Preheat your oven. Remember how I said this was versatile? Well. Are you roasting anything else this evening? Put the parsnips in at that temperature. Depending on the size and thickness at which you slice them, they may take a little more time, or a little less, than the expected 400°, 25-30 minutes, cooking time and temp. For example: we have sliced them thicker, and let them cook in a 450° oven for twenty minutes, turning them once mid-cook-time. In today’s blog, the parsnips were cut super-thin and cooked for exactly 22 minutes at 390° (the spinach and mushroom tart we made for dinner had a very specific temperature, it was kind of funny), and they came out beautifully browned and crispy. (And the tart was OK, but I won’t be blogging about it. Please focus on my beautiful parsnips.) The point is, you can make this recipe work with whatever else you’re roasting.

Often, the core of a parsnip is a little woody. Your first objective once the ‘snip is washed and peeled is to take out that woody core, so cut the parsnip in half. You’ll see a definite line where the core differentiates from the flesh. Carve out the core and start slicing your parsnips into surprisingly addictive ersatz fries.

Cored, and ready for fry creation.

Cored, and ready for fry creation.

A few things.

1) If you have a mandoline you’re not terrified of using, that would make the julienning process easier. I do not have a mandoline that doesn’t terrify me. Look at this as an opportunity to improve your knife skills. Slicing them is the hardest part of the entire recipe, and slicing’s not so bad, right?

2) I think thinner is better, in this instance. The parsnips bake up nice and crispy when they’re cut thin, but of course, this is your kitchen so cut the fries as thick or thin as you like.

When you’re done, you’ll have a beautiful pile of parsnips.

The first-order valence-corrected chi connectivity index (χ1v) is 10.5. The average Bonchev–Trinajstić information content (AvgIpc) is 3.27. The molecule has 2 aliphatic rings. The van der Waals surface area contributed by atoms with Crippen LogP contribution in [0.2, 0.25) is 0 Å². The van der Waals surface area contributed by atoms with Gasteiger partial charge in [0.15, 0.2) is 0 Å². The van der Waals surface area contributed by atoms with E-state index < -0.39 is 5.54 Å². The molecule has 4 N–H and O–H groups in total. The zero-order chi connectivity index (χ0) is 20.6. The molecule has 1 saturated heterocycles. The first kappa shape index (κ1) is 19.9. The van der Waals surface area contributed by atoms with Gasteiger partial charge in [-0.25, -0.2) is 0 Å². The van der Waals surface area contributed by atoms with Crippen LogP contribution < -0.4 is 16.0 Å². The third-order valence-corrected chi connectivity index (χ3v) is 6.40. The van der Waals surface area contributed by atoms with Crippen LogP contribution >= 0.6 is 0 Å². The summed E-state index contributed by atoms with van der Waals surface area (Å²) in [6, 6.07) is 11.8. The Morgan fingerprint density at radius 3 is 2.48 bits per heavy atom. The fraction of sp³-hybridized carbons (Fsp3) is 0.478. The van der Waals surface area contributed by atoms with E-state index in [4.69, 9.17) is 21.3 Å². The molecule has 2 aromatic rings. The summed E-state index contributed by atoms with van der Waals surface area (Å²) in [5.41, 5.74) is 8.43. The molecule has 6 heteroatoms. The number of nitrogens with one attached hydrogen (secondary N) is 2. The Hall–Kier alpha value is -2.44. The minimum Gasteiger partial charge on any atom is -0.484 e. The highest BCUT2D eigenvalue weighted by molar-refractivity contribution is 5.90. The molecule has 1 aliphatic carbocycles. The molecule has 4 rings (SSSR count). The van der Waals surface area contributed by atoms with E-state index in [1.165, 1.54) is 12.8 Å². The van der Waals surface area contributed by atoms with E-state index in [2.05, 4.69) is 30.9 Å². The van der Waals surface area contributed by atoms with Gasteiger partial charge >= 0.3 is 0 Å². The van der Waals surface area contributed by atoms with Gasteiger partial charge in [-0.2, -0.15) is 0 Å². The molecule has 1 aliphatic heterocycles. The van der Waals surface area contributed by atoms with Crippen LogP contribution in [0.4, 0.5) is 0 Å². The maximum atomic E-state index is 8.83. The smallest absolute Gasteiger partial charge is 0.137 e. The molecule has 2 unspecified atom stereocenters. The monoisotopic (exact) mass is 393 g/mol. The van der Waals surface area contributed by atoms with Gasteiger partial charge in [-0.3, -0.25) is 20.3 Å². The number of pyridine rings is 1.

Just waiting for you to do with them what you will.

Toss them with the oil and your choice of seasonings. I’ve seen them roasted with a wide range of herbs and spices, so if you’re devoted to the idea of adding in more spices, the go for it! You can use thyme, or rosemary, or Aleppo pepper,  or chili powder, or Parmesan cheese, and so on, and so on. But I recommend making them relatively au naturel the first time ’round, so you get to experience beautiful parsnips in their inherent radiant beauty. Sometimes, less is more.

Once you’ve herbed and spiced and oiled your ‘snips, lay them out in a single layer on a baking sheet.

Pretty much it.

That’s pretty much it.

Then pop them into your nice hot oven. Turn them once every ten minutes to ensure even cooking and so you can check on them. As I said before, these were in for exactly 22 minutes. We probably could have pulled them at the 20-minute mark, but we gave them a few extra moments to maximize future crunch. When we were done, we had a beautiful pile of gorgeous, totally delicious parsnip fries.

Don't even think about trying to steal fries off my plate.

Don’t even think about trying to steal these fries off my plate.

George and I have been known to eat every last bit of parsnip in one sitting; they are THAT good. And they’re best when they’re crispy-fresh, straight out of the oven. Overnight, they tend to soften, though they still taste incredible. We’ve probably made these a dozen times in the past few months, and will make them again and again. Because parsnips.

(Side note: Mom, did you ever imagine, when I was a kid, that I would be such a vegetable junkie? No. Me neither.)